designers themselves. Thus, if logos are to be changed,
they should be changed for content, not for style, and the
change should be incremental.
Considering the importance of logos for product suc-
cess, it is not surprising that companies make sub-
stantial investments in creating them. It is surpris-
ing, however, that there is no framework available to guide
their design. As such, logo design is still treated more as an
art and less as a science. With this in mind, we present the
following guidelines, based on our discussion of the exist-
1. Choose the image carefully, because
it has a profound impact.
The three branding elements are at the core of a com-
pany’s communication efforts, representing tremendous
investment. Accordingly, the strategy and the creation of
these three elements should be well thought out, because
they have a profound impact on the product. Oldsmo-
bile’s continual struggle and eventual demise is convinc-
ing proof for this assertion. The image of a stodgy car for
the older generation has been impossible to shake off.
The slogan “This is not your father’s Oldsmobile” did not
help much. As a result, the company decided to introduce
the Aurora without any prominent association with the
Olds name, and with a new logo. The lesson to be learned
here is that a strong image may take a long time to build,
but an even longer time to shed.
2. Look at the big picture, and ensure
consistency over time and between the
In Callcott and Phillips’s 1996 study, respondents had a
clear preference for a character whose personality was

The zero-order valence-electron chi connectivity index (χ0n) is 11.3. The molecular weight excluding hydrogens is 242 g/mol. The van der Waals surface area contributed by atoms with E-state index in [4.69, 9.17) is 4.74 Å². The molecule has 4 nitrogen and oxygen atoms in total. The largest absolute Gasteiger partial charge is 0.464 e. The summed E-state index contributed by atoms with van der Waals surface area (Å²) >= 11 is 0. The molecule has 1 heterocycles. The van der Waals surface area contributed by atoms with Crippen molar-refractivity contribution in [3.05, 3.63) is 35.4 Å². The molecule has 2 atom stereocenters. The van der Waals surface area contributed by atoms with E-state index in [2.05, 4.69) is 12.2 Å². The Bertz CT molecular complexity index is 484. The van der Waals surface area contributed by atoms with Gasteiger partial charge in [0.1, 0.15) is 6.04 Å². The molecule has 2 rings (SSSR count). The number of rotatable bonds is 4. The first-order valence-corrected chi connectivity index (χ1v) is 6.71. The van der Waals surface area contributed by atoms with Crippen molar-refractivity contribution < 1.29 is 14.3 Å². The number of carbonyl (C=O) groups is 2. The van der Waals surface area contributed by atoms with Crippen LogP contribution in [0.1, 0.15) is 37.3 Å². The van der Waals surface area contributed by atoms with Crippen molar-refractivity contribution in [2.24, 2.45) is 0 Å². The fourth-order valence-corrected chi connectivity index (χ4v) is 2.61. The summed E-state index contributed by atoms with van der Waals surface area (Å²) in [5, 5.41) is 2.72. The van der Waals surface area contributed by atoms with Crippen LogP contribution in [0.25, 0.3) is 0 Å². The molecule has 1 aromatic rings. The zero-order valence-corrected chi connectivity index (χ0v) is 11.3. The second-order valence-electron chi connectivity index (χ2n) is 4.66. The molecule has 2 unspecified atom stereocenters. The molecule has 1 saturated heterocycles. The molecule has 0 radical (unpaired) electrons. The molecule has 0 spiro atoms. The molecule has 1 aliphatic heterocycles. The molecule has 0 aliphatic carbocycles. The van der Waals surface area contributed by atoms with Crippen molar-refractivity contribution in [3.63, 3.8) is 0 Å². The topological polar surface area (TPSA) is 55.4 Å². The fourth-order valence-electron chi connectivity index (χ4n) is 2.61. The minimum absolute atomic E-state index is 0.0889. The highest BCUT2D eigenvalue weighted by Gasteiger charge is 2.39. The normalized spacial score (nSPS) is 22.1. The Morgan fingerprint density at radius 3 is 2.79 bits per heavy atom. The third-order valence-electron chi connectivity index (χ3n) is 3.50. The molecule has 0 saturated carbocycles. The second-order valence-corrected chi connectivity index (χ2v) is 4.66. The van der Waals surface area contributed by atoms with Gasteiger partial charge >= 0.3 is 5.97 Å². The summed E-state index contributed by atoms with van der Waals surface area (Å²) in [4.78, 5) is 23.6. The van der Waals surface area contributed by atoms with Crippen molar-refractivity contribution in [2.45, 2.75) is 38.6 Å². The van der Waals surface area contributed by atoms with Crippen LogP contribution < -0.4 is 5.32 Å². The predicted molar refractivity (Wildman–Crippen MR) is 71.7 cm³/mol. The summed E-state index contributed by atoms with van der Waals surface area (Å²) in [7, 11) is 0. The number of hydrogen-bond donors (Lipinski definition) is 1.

consistent with the brand. It follows that consistency
across all elements of brand identity contribute to a
stronger brand image. Good examples include Dow’s
“scrubbing bubbles” (because consumers want lots of
bubbles when scrubbing) and the Energizer bunny
(because consumers want the batteries to go on forever).
More important, each element should support the others.
This is well demonstrated by Exxon’s communications. The
Standard Oil tiger was introduced as a symbol of power
with the accompanying slogan “Put a tiger in your tank.” A
more friendly cartoon version of the logo was created in
1962, and again in 1972 when the company’s name was
changed to Exxon. The tiger logo helped ensure continuity
and consistency during this transition, along with the slo-
gan “We’ve changed our name, but not our stripes.” In the
1990s, a personified version of the tiger was introduced,
with an appropriately supportive slogan, “Rely on the
Tiger.” The ‘90s tiger drives a car and relaxes in a boat, sug-
gesting ways in which Exxon gas has enriched the lives of
its customers. Consistency and continuity have been main-
tained throughout all these changes. This was particularly
important in the case of Exxon; because the company
operates in so many nations, it chose a coined name,
which made it difficult to capture any meaningful image
from the name itself. In such a situation, the logo and the
slogan complemented the name very well and did a com-
mendable job of supporting and projecting it.
62 Business Horizons / May-June 2002
If logos are to be changed, they
should be changed for content,
not for style, and the change
should be incremental.
3. Be careful about what you can and
Names cannot be changed, at least for products and serv-
ices. Logos may be changed. Slogans should be changed
to shoulder the bulk of the effort when adjustments in
brand strategy are required. This is because slogans can be
used as succinct selling statements, while the name and
the logo can be used to provide continuity. If a logo is
changed, the change should be made in (1) content,
when it is warranted by a shift in brand strategy, or (2)